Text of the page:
Now I don't know if this happens on one thing, but on Lite, if you don't give an administrator password for something, it'll give up and return an error saying it HAS given up and doesn't perform the action while the password prompt stays open. I've only seen this while I tried to modify a user on my computer but ended up making a mistake while typing my long and complex password.
What even is the point of this? Maybe it's for security?
You do not want to keep an open running process beyond its immediate use, especially one related to Authentication. As a LightWeight desktop, XFCE also is persistent about closing out processes when they are not needed.
Aside from resources like CPU time or RAM; you also want to keep authentication limited to keep tight security.
But what if you have a complex password that's at least 30-40 characters long? Surely it's very hard to get past that timeout error with that password.
Why would you do that?
I must point out that the Timeout only kicks in on an Inactive Window. Even if you are typing a 30 character password for 50 seconds... the timeout should not take effect while you are actively in the window typing.
I believe that the timeout duration is hard coded in this directory somewhere
src/libsystemd/sd-bus/ but I have not really looked into this issue before.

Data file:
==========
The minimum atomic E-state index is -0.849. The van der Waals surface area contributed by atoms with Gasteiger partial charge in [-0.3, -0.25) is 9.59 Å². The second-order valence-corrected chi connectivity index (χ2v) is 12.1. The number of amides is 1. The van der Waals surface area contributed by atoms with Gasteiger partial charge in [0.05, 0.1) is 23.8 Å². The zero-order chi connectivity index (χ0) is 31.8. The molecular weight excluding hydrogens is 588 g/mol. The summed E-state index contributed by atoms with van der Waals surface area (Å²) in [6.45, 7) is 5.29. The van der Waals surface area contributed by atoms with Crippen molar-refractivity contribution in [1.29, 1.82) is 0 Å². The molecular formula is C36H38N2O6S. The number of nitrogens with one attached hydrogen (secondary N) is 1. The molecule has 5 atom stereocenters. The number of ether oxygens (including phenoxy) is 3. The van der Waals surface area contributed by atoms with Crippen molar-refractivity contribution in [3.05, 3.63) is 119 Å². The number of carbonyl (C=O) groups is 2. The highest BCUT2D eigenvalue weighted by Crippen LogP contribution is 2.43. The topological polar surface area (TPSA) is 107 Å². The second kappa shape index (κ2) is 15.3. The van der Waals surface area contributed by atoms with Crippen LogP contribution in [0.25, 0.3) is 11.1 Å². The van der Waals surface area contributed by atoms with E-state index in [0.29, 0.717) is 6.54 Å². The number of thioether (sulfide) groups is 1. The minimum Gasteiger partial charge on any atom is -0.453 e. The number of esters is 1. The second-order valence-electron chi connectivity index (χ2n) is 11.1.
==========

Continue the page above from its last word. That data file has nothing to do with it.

I use a 4 digit PIN
When I need more security, I do have some system passwords that are 14 characters long and use different cases and symbols.
And those passwords are quite secure.
You might consider changing that password to something less... Godzilla...
I've never set a 30-40 character password in my lifetime. However, I do set 16 character passwords.
Ah, I misunderstood you... well.. the post I made above answers that question.
I suspect that 4 digit pins could be hacked, but it would take 1023 attempts to get it! (Once checked this out using n! function on a calculator - number of permutations for a 4 digit number!
This is true - however on my own limited access local machine in my home - this is simply not going to happen.
And I have 14 character strong passwords for the portable devices that may need more protection.
Have I missed something obvious? Surely there are 10,000 permutations for a four digit number: 0000 to 9999.